A Memoir

David Carkeet

She tipped her head sideways, her lips offering themselves to his. He remembered the fire those lips contained, the promise her kiss held. . . . In 1962 David Carkeet's drowsy hometown of Sonora, California, snapped awake at the news that it had inspired a smutty potboiler titled Campus Sexpot. Before leaving town on short notice, the novel's author had been an English teacher at the local high school, where Carkeet was a hormone-saturated sophomore. Leaving was a good idea, it turned out, for most of the characters in Campus Sexpot had been modeled after Sonora's citizens.

Carkeet uproariously recaptures his stunned, youthful reaction to the novel's sleazy take on his hometown. The innocent nowhere burg where he despaired of ever getting any "action" became, in the pages of Campus Sexpot, a sink of iniquity echoing with "animal cries of delight." Blood pounded, dams of passion broke, and marriages and careers--not to mention the basics of good writing--went straight to hell.

As Carkeet relates his own romantic fumblings to the novel's clumsy twists and turns, he also evokes the urgently hushed atmosphere in which the book circulated among friends and neighbors. Eventually, Carkeet stumbles into adulthood, where he discovers a truer definition of manhood than the one in the pages of the pulp fiction of his youth. A wry look at middle-class sexual mores and a witty appreciation of the art of the hack novel, Carkeet's memoir is, above all, a poignant and hilarious coming-of-age story sure to revive our own bittersweet teenage memories.

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Can't I Love What I Criticize?

The Masculine and Morrison

Susan Neal Mayberry

Taking a close look at all the key male figures in Toni Morrison's eight novels, this book explores Morrison's admitted, but critically neglected, interest in the relationships between African American men and women and the “axes” on which these relationships turn. Most Morrison scholarship deals with her female characters. Can't I Love What I Criticize? offers a response to this imbalance and to Morrison's call for more work on men, who remain, in her words, “outside of that little community value thing.”

The book also considers the barriers between black men and women thrown up by their participation in a larger, historically racist culture of competition, ownership, sexual repression, and fixed ideals about physical beauty and romantic love. Black women, Morrison says, bear their crosses “extremely well,” and black men, although they have been routinely emasculated by “white men, period,” have managed to maintain a feisty “magic” that everybody wants but nobody else has.

Understanding Morrison's treatment of her male characters, says Susan Mayberry, becomes crucial to grasping her success in “countering the damage done by a spectrum of sometimes misguided isms”--including white American feminism. Morrison's version of masculinity suggests that black men have “successfully retained their special vitality in spite of white male resistance” and that “their connections to black women have saved their lives.” To single out her men is not to negate the preeminence of her women; rather, it is to recognize the interconnectedness and balance between them.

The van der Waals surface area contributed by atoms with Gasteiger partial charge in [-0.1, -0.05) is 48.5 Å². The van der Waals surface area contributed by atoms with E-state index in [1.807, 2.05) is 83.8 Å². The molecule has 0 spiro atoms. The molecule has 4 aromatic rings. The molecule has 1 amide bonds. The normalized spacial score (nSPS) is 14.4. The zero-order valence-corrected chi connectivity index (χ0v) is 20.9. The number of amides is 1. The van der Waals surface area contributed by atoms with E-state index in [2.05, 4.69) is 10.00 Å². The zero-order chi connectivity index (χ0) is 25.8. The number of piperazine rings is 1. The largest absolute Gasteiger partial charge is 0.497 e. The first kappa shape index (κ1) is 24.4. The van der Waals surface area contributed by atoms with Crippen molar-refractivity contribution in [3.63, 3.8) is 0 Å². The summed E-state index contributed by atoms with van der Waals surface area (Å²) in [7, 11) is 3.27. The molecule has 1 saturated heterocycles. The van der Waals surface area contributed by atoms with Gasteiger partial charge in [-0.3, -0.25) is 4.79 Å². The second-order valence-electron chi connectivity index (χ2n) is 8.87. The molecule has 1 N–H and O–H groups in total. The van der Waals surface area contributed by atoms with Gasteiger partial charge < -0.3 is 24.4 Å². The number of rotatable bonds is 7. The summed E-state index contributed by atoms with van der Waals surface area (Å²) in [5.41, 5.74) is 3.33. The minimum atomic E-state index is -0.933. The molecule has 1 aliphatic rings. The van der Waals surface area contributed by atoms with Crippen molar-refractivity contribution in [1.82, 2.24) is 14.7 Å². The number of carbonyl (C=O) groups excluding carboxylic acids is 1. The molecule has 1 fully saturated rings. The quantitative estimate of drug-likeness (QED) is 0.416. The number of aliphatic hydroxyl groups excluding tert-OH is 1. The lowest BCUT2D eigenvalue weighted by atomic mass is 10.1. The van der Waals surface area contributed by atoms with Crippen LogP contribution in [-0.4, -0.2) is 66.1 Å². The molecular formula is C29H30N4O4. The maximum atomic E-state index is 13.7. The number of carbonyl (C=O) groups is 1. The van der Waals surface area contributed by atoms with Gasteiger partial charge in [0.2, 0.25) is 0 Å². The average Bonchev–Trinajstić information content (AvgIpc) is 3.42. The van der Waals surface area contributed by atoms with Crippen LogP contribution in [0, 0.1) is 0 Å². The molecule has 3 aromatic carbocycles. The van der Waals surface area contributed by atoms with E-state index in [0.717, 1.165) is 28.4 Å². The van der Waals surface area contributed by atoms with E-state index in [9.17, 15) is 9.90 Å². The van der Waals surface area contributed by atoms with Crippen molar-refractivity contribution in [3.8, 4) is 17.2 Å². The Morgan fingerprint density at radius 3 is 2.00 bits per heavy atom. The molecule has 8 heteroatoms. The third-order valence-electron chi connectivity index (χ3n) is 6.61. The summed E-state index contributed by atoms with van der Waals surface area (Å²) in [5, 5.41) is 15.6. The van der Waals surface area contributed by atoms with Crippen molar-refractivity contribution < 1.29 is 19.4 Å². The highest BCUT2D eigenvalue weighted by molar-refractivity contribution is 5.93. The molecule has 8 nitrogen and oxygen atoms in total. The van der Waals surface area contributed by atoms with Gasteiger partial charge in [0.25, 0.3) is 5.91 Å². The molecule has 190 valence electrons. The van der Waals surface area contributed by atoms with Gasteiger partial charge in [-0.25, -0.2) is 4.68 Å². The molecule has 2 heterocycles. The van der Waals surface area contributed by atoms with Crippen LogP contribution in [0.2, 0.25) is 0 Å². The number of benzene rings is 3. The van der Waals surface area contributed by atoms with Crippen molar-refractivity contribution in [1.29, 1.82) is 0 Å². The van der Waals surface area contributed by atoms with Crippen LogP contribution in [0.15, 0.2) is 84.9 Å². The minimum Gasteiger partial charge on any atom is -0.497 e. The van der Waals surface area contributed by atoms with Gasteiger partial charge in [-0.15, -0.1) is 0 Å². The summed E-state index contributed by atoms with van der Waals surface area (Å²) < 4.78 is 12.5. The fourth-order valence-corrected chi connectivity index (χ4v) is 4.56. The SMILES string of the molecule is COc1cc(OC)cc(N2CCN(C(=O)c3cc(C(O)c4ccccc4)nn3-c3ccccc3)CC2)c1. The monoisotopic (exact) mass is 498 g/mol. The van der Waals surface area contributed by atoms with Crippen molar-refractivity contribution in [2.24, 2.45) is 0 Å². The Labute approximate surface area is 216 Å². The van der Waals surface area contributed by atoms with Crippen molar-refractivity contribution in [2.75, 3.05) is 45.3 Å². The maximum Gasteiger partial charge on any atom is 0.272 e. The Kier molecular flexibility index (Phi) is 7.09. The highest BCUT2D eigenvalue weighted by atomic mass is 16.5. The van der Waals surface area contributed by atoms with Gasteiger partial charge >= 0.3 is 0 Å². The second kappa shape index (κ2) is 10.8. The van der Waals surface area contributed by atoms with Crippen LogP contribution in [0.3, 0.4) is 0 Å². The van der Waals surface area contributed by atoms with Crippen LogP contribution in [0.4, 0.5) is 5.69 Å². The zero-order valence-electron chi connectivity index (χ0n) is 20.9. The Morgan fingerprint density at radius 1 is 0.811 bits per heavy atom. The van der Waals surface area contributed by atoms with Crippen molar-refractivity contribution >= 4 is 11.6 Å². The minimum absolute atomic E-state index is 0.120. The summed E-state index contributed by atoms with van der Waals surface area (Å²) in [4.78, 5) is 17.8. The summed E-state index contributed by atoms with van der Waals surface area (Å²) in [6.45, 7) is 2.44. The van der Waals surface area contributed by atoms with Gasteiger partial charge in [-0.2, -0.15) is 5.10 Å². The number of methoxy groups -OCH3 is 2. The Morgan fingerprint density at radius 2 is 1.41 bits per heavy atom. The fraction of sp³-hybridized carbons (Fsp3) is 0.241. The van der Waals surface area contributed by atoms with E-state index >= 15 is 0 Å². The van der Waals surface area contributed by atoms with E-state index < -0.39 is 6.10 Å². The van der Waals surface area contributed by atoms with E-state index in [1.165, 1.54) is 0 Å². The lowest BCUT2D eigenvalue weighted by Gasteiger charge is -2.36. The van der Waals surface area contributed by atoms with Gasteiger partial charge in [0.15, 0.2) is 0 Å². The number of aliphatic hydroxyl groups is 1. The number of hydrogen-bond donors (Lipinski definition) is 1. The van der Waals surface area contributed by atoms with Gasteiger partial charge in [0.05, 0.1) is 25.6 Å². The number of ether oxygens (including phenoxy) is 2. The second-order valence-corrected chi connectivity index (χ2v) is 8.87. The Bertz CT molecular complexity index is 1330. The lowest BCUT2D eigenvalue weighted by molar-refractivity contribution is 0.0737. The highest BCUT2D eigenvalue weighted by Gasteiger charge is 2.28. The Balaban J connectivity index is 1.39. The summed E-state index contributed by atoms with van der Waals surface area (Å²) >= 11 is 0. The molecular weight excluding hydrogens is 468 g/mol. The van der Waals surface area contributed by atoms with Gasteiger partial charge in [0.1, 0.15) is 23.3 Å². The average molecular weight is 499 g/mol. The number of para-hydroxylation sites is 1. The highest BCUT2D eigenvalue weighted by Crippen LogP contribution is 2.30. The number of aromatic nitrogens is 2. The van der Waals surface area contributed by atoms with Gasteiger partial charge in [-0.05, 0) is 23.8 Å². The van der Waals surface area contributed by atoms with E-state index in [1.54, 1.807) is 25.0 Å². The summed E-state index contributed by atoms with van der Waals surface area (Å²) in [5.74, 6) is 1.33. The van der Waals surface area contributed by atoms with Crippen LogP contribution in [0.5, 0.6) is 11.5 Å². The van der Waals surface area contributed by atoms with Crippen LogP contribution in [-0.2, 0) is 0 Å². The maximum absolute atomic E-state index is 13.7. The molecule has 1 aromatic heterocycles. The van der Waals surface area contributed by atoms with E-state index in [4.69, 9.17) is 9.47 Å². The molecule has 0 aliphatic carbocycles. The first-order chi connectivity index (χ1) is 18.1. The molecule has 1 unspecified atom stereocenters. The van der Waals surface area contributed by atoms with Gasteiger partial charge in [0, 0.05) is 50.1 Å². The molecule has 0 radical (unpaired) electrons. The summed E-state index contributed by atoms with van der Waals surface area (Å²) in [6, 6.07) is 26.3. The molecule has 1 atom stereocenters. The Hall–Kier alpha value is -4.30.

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Canada and the United States

Ambivalent Allies

John Herd Thompson and Stephen J. Randall

The United States and Canada have the world's largest trading relationship and the longest shared border. Spanning the period from the American Revolution to post-9/11 debates over shared security, Canada and the United States offers a current, thoughtful assessment of relations between the two countries. Distilling a mass of detail concerning cultural, economic, and political developments of mutual importance over more than two centuries, this survey enables readers to grasp quickly the essence of the shared experience of these two countries.

This edition of Canada and the United States has been extensively rewritten and updated throughout to reflect new scholarly arguments, emphases, and discoveries. In addition, there is new material on such topics as energy, the environment, cultural and economic integration, the wars in Iraq and Afghanistan, border security, missile defense, and the second administration of George W. Bush.

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Captured

The Japanese Internment of American Civilians in the Philippines, 1941-1945

Frances B. Cogan

More than five thousand American civilian men, women, and children living in the Philippines during World War II were confined to internment camps following Japan's late December 1941 victories in Manila. Captured tells the story of daily life in five different camps--the crowded housing, mounting familial and international tensions, heavy labor, and increasingly severe malnourishment that made the internees' rescue a race with starvation. Frances B. Cogan explores the events behind this nearly four-year captivity, explaining how and why this little-known internment occurred. A thorough historical account, the book addresses several controversial issues about the internment, including Japanese intentions toward their prisoners and the U.S. State Department's role in allowing the presence of American civilians in the Philippines during wartime.

Supported by diaries, memoirs, war crimes transcripts, Japanese soldiers' accounts, medical data, and many other sources, Captured presents a detailed and moving chronicle of the internees' efforts to survive. Cogan compares living conditions within the internment camps with life in POW camps and with the living conditions of Japanese soldiers late in the war. An afterword discusses the experiences of internment survivors after the war, combining medical and legal statistics with personal anecdotes to create a testament to the thousands of Americans whose captivity haunted them long after the war ended.

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The Carpetbaggers of Kabul and Other American-Afghan Entanglements